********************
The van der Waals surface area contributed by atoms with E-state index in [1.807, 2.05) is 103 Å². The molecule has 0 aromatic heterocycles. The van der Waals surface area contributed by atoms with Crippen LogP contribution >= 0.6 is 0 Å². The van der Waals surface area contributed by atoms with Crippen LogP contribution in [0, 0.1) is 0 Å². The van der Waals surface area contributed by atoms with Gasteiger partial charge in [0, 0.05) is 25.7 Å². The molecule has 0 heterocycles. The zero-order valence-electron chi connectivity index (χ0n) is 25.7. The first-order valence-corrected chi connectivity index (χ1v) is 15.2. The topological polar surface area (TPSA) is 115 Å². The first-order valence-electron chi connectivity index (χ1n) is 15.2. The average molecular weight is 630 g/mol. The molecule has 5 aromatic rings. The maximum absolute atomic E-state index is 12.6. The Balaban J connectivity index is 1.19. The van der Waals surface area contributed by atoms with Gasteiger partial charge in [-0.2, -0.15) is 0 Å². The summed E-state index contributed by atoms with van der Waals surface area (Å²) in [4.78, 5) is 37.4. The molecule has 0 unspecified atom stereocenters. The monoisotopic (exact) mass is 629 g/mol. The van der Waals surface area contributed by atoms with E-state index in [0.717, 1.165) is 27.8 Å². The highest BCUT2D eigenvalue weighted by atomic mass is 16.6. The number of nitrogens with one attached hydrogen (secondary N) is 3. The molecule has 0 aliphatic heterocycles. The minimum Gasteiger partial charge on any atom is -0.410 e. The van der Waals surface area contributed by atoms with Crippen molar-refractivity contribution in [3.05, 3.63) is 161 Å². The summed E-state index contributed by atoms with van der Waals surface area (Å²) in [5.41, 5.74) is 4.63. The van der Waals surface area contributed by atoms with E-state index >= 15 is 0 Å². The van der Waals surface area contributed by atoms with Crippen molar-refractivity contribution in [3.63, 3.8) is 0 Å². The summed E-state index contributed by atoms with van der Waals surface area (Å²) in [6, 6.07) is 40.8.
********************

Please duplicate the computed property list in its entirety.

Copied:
The van der Waals surface area contributed by atoms with E-state index in [1.807, 2.05) is 103 Å². The molecule has 0 aromatic heterocycles. The van der Waals surface area contributed by atoms with Crippen LogP contribution >= 0.6 is 0 Å². The van der Waals surface area contributed by atoms with Crippen LogP contribution in [0, 0.1) is 0 Å². The van der Waals surface area contributed by atoms with Gasteiger partial charge in [0, 0.05) is 25.7 Å². The molecule has 0 heterocycles. The zero-order valence-electron chi connectivity index (χ0n) is 25.7. The first-order valence-corrected chi connectivity index (χ1v) is 15.2. The topological polar surface area (TPSA) is 115 Å². The first-order valence-electron chi connectivity index (χ1n) is 15.2. The average molecular weight is 630 g/mol. The molecule has 5 aromatic rings. The maximum absolute atomic E-state index is 12.6. The Balaban J connectivity index is 1.19. The van der Waals surface area contributed by atoms with Gasteiger partial charge in [-0.2, -0.15) is 0 Å². The summed E-state index contributed by atoms with van der Waals surface area (Å²) in [4.78, 5) is 37.4. The molecule has 0 unspecified atom stereocenters. The monoisotopic (exact) mass is 629 g/mol. The van der Waals surface area contributed by atoms with E-state index in [0.717, 1.165) is 27.8 Å². The highest BCUT2D eigenvalue weighted by atomic mass is 16.6. The number of nitrogens with one attached hydrogen (secondary N) is 3. The molecule has 0 aliphatic heterocycles. The minimum Gasteiger partial charge on any atom is -0.410 e. The van der Waals surface area contributed by atoms with Crippen molar-refractivity contribution in [3.05, 3.63) is 161 Å². The summed E-state index contributed by atoms with van der Waals surface area (Å²) in [5.41, 5.74) is 4.63. The van der Waals surface area contributed by atoms with E-state index >= 15 is 0 Å². The van der Waals surface area contributed by atoms with Crippen molar-refractivity contribution in [3.63, 3.8) is 0 Å². The summed E-state index contributed by atoms with van der Waals surface area (Å²) in [6, 6.07) is 40.8.